Currently, there is no solid evidence that proves that the death penalty will deter criminals; however, there is evidence showing that states with no death penalty have a lower murder rate than states with the death penalty. In a recent examination, “researchers concluded that the estimates claiming that the death penalty saves numerous lives are simply not credible. In fact, researchers stated that using the same data and proper methodology could lead to the exact opposite conclusion: that is, that the death penalty actually increases the number of murders” [5]. Conclusive evidence such as the fact should dispel any criticism regarding the death penalty and murder rates. In addition, many studies seem to disprove the theory that the death penalty is a good deterrence against violent crimes and murders.

According to the Death Penalty Information Center, states without the death penalty have had lower murder rates. In their seventeen-year-old study, states without the death penalty showed a 40% decrease in murder rates. In regards to the article “Death penalty is a deterrence”, New York has now abolished the death penalty and their murder rate has gone down significantly compared to when the state was still practicing capital punishment. In fact, in the first year that New York abolished the death penalty, they saw a four percent decrease in their murder rates.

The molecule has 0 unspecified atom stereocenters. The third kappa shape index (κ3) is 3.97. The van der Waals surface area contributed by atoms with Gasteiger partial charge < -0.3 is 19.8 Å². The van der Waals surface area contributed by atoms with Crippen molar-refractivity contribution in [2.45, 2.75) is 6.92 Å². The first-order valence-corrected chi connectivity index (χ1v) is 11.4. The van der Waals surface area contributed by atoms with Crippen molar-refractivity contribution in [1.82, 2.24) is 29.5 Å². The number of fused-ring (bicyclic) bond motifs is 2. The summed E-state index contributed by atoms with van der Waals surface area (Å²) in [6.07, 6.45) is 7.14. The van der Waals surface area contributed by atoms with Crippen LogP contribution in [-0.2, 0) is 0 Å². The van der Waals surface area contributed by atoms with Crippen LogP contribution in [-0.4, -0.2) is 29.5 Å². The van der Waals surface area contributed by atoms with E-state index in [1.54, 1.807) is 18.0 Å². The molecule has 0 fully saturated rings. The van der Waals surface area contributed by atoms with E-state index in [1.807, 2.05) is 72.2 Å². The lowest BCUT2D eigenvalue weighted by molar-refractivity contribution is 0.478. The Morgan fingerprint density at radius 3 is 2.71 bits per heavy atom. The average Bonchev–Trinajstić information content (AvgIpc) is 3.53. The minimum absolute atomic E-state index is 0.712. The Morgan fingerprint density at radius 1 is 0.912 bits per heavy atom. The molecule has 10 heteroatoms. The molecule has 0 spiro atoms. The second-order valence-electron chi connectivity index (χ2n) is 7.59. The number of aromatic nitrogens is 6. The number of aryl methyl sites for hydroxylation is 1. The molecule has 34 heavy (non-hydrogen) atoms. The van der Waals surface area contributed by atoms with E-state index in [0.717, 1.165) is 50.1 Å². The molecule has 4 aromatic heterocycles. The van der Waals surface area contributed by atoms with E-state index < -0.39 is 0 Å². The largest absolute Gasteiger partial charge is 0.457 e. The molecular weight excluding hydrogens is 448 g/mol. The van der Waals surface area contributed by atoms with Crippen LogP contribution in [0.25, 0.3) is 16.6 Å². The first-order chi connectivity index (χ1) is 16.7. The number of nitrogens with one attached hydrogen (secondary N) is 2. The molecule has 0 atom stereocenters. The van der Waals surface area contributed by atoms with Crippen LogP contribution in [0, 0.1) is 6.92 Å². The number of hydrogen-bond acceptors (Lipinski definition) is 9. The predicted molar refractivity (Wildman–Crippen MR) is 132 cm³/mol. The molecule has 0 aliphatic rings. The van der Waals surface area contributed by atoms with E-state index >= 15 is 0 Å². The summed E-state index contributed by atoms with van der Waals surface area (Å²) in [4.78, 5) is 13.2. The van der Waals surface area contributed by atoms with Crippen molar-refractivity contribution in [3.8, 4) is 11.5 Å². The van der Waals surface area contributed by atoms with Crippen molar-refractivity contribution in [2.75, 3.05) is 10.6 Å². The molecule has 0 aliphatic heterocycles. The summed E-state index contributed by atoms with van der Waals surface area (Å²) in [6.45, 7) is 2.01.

We have the right reasons to live. May it be a criminal, a priest or just an ordinary person. Criminals especially murderers have been tortured and killed multiple times. They have committed a hideous crime, it doesn’t mean that we have to hurt them or kill them also. According to Mahatma, Gandhi, an eye for an eye turns the world blind. We are all familiar with this quotation, if someone hits me then I would hit them too. If we use this system all the time then there won’t be a need for us to implement laws for we are already following our own conscience, it doesn’t matter if we are right or wrong. In this world, nobody is perfect which means we all have our own flaws and mistakes. The best way to make up to the people whom we have hurt or may have hurt us , we need first to accept our faults and forgive our own selves. If we are still being a hard-headed person then we wouldn’t have our own inner peace again. We should also forgive others, do not hold any grudges and let God decides the punishment for them. The death penalty is not a solution to end crimes and for the other problems of our society. Death Penalty should be completely abolished in our society owing to the fact that it doesn’t decrease crime rates, costs a lot of money and puts innocent lives at risk.

07 September 2020